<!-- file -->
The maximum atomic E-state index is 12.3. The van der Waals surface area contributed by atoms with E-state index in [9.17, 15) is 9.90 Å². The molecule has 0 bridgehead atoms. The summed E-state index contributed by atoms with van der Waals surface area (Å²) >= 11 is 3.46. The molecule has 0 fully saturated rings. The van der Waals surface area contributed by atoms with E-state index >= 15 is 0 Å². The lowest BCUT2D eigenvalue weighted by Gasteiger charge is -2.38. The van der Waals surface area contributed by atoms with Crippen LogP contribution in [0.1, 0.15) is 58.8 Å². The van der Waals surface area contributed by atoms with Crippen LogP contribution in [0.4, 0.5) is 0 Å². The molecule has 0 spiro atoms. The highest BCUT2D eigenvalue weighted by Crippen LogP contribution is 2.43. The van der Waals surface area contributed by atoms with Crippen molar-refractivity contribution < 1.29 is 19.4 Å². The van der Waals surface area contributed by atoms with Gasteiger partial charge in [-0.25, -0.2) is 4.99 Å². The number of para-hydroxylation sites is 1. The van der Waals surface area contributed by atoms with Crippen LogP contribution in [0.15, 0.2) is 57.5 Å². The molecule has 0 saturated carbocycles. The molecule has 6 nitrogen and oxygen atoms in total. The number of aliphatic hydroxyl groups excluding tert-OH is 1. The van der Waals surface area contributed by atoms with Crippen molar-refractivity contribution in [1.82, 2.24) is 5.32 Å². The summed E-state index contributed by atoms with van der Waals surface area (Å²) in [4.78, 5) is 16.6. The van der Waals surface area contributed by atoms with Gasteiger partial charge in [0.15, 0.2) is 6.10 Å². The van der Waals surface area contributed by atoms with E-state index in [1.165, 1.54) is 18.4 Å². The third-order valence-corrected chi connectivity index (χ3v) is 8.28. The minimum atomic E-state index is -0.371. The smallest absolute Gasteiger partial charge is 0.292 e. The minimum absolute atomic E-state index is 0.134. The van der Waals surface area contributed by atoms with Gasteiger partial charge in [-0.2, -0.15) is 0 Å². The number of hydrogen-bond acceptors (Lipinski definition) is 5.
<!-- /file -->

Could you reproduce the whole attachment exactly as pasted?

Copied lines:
The maximum atomic E-state index is 12.3. The van der Waals surface area contributed by atoms with E-state index in [9.17, 15) is 9.90 Å². The molecule has 0 bridgehead atoms. The summed E-state index contributed by atoms with van der Waals surface area (Å²) >= 11 is 3.46. The molecule has 0 fully saturated rings. The van der Waals surface area contributed by atoms with E-state index >= 15 is 0 Å². The lowest BCUT2D eigenvalue weighted by Gasteiger charge is -2.38. The van der Waals surface area contributed by atoms with Crippen LogP contribution in [0.1, 0.15) is 58.8 Å². The van der Waals surface area contributed by atoms with Crippen LogP contribution in [0.4, 0.5) is 0 Å². The molecule has 0 spiro atoms. The highest BCUT2D eigenvalue weighted by Crippen LogP contribution is 2.43. The van der Waals surface area contributed by atoms with Crippen molar-refractivity contribution < 1.29 is 19.4 Å². The van der Waals surface area contributed by atoms with Gasteiger partial charge in [-0.25, -0.2) is 4.99 Å². The number of para-hydroxylation sites is 1. The van der Waals surface area contributed by atoms with Crippen LogP contribution in [0.15, 0.2) is 57.5 Å². The molecule has 0 saturated carbocycles. The molecule has 6 nitrogen and oxygen atoms in total. The number of aliphatic hydroxyl groups excluding tert-OH is 1. The van der Waals surface area contributed by atoms with Crippen molar-refractivity contribution in [1.82, 2.24) is 5.32 Å². The summed E-state index contributed by atoms with van der Waals surface area (Å²) in [4.78, 5) is 16.6. The van der Waals surface area contributed by atoms with Gasteiger partial charge in [0.15, 0.2) is 6.10 Å². The van der Waals surface area contributed by atoms with E-state index in [1.165, 1.54) is 18.4 Å². The third-order valence-corrected chi connectivity index (χ3v) is 8.28. The minimum atomic E-state index is -0.371. The smallest absolute Gasteiger partial charge is 0.292 e. The minimum absolute atomic E-state index is 0.134. The van der Waals surface area contributed by atoms with Gasteiger partial charge in [-0.2, -0.15) is 0 Å². The number of hydrogen-bond acceptors (Lipinski definition) is 5.